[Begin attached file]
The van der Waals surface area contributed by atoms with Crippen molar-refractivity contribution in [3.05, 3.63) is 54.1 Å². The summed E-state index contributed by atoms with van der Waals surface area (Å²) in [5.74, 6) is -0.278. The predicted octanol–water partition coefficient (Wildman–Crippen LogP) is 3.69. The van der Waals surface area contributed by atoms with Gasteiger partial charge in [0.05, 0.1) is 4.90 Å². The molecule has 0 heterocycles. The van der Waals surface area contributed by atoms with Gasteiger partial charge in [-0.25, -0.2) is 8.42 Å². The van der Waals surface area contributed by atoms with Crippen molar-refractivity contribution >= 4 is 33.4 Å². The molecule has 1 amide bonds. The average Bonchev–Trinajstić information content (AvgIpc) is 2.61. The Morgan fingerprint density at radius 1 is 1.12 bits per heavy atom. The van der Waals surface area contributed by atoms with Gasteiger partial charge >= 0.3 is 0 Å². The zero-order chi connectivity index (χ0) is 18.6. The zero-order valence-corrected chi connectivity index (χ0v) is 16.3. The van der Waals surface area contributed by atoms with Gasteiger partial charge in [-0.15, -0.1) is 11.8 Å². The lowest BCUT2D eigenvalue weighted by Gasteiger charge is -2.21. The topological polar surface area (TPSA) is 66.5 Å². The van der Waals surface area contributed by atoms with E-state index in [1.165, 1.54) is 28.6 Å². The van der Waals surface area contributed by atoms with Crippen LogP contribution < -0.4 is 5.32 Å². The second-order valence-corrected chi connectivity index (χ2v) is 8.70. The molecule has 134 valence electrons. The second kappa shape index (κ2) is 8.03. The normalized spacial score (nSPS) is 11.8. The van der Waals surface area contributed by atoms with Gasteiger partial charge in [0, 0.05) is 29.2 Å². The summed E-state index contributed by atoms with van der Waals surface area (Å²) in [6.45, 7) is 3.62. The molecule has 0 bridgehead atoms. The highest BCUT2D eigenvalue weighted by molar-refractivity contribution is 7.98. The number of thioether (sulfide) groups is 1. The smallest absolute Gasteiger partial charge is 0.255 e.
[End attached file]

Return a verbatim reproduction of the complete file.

The van der Waals surface area contributed by atoms with Crippen molar-refractivity contribution in [3.05, 3.63) is 54.1 Å². The summed E-state index contributed by atoms with van der Waals surface area (Å²) in [5.74, 6) is -0.278. The predicted octanol–water partition coefficient (Wildman–Crippen LogP) is 3.69. The van der Waals surface area contributed by atoms with Gasteiger partial charge in [0.05, 0.1) is 4.90 Å². The molecule has 0 heterocycles. The van der Waals surface area contributed by atoms with Gasteiger partial charge in [-0.25, -0.2) is 8.42 Å². The van der Waals surface area contributed by atoms with Crippen molar-refractivity contribution >= 4 is 33.4 Å². The molecule has 1 amide bonds. The average Bonchev–Trinajstić information content (AvgIpc) is 2.61. The Morgan fingerprint density at radius 1 is 1.12 bits per heavy atom. The van der Waals surface area contributed by atoms with Gasteiger partial charge >= 0.3 is 0 Å². The zero-order chi connectivity index (χ0) is 18.6. The zero-order valence-corrected chi connectivity index (χ0v) is 16.3. The van der Waals surface area contributed by atoms with Gasteiger partial charge in [-0.15, -0.1) is 11.8 Å². The lowest BCUT2D eigenvalue weighted by Gasteiger charge is -2.21. The topological polar surface area (TPSA) is 66.5 Å². The van der Waals surface area contributed by atoms with E-state index in [1.165, 1.54) is 28.6 Å². The van der Waals surface area contributed by atoms with Crippen LogP contribution < -0.4 is 5.32 Å². The second-order valence-corrected chi connectivity index (χ2v) is 8.70. The molecule has 134 valence electrons. The second kappa shape index (κ2) is 8.03. The normalized spacial score (nSPS) is 11.8. The van der Waals surface area contributed by atoms with Gasteiger partial charge in [0, 0.05) is 29.2 Å². The summed E-state index contributed by atoms with van der Waals surface area (Å²) in [6.45, 7) is 3.62. The molecule has 0 bridgehead atoms. The highest BCUT2D eigenvalue weighted by molar-refractivity contribution is 7.98. The number of thioether (sulfide) groups is 1. The smallest absolute Gasteiger partial charge is 0.255 e.